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Antipsychotics

  • Alexander Chen
  • Henry A. Nasrallah
Chapter

Abstract

Neurological disorders are almost always associated with psychiatric symptoms because disrupting neural pathways disrupt the circuitry that underlies mental processes. Of all the psychiatric symptoms that neurological lesions can trigger, psychosis is perhaps the most confusing to the patient and alarming to the neurologist due to the seriousness of the symptoms that can range from delusions and hallucinations to bizarre behavior or harm to self or others. While some neurologists refer patients who develop psychotic symptoms to psychiatrists for management, others treat such patients themselves. However, as psychiatrists know well, the management of psychotic disorders goes beyond pharmacotherapy and requires a team approach that can provide the necessary psychosocial interventions and therapies. However, pharmacologic treatment of poor reality testing in psychosis is the most essential first step toward restoring mental and functional stability to a patient. In this chapter, an overview of the four generations of antipsychotics is provided for neurologists to enable them to initiate the treatment of psychosis in their neurological practice and refer the patient as needed for longer-term management in a psychiatric setting.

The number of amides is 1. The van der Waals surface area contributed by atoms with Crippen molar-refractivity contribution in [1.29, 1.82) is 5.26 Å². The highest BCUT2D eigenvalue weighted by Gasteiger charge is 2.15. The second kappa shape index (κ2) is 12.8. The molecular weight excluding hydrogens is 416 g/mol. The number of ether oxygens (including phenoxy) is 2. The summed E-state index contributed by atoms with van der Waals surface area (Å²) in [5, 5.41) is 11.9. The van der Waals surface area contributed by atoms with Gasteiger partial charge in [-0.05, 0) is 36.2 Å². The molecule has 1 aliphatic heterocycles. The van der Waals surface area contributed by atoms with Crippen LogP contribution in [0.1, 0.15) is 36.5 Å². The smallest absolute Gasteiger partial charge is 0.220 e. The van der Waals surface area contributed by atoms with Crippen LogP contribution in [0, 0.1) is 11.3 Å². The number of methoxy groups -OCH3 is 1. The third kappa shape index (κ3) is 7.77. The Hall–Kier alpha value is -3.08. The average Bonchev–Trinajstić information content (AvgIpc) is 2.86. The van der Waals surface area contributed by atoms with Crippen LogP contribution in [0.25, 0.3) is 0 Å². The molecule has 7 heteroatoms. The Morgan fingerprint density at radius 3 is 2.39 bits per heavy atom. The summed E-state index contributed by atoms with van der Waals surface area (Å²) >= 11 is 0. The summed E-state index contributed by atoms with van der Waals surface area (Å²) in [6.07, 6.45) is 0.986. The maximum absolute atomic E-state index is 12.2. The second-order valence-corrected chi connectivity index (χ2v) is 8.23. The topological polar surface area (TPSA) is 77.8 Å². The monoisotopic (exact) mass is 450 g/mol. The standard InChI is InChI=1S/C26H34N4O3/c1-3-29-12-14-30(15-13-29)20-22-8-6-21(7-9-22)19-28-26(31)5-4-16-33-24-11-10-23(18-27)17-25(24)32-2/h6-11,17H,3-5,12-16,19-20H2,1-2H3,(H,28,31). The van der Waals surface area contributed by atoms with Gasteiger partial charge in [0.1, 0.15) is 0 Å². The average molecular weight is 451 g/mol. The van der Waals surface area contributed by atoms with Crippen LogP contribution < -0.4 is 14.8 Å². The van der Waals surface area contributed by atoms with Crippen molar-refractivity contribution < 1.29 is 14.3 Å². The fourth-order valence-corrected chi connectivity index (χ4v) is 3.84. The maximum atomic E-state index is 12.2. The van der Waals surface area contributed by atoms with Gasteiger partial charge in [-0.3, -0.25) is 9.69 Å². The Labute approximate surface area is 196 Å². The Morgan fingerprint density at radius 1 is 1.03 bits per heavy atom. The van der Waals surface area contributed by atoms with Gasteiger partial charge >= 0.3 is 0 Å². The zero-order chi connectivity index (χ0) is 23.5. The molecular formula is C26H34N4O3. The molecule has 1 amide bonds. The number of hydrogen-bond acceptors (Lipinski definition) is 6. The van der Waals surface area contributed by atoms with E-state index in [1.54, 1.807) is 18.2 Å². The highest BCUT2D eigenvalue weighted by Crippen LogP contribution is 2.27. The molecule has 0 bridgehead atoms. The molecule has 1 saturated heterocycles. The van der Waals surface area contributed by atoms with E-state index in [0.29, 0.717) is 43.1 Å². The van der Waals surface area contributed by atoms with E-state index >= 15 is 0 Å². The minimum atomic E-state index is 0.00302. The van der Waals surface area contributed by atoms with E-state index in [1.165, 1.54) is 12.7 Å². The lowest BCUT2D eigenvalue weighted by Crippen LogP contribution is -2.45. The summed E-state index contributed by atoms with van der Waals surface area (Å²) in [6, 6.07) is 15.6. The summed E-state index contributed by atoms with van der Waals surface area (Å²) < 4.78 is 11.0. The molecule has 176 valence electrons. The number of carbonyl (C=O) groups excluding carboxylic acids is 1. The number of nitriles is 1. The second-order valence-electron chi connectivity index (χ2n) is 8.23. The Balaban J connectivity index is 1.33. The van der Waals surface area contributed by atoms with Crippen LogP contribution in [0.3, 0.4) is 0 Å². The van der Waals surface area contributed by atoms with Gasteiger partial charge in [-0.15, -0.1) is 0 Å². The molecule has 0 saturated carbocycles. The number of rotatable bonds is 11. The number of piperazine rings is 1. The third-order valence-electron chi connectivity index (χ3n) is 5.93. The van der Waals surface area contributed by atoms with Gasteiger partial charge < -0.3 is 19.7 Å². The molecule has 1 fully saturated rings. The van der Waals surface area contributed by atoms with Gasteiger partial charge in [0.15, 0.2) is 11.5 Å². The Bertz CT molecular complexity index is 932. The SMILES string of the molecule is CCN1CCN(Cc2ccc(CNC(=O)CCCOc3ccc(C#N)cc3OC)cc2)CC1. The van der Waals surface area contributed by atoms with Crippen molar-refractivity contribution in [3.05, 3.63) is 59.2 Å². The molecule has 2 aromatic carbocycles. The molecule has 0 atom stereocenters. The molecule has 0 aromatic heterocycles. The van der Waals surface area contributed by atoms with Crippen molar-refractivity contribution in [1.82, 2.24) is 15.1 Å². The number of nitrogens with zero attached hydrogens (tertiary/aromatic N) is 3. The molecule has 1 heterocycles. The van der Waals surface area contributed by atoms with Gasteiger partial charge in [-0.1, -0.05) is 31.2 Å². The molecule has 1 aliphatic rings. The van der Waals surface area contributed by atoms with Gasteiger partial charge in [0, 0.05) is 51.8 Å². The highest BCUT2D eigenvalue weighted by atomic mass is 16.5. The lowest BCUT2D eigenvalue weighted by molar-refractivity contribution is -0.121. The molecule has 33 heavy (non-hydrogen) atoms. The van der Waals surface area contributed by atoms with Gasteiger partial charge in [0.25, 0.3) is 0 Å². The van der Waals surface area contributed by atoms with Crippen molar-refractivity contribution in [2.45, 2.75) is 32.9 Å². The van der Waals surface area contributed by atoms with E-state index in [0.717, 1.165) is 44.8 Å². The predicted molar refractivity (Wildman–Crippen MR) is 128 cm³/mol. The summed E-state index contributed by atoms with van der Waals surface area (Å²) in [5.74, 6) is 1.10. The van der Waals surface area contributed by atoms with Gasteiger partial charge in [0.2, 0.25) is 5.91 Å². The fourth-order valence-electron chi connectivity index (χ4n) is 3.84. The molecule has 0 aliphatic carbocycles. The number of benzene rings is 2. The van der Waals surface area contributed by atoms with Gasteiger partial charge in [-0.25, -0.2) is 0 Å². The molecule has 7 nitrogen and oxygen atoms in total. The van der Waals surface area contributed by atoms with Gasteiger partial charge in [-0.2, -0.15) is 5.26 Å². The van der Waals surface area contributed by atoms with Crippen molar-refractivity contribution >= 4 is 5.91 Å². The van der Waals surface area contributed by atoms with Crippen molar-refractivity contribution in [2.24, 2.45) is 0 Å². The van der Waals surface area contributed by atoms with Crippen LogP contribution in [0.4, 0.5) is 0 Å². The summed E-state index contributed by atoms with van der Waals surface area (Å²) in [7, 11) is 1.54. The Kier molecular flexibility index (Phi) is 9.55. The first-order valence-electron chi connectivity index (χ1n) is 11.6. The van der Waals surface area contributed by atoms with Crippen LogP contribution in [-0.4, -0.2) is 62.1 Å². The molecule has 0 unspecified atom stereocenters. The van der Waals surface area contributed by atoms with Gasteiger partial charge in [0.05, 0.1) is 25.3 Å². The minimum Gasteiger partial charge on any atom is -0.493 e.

Keywords

Antipsychotics Neurology and antipsychotics First-generation antipsychotics Second-generation antipsychotics Tranquilizers Neuroleptics Parkinson’s disease psychosis 

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Copyright information

© Springer International Publishing AG, part of Springer Nature 2018

Authors and Affiliations

  1. 1.Department of Psychiatry and Behavioral NeuroscienceSaint Louis University School of MedicineSt. LouisUSA
  2. 2.Department of Psychiatry and Behavioral NeuroscienceSSM Health Saint Louis University HospitalSt. LouisUSA

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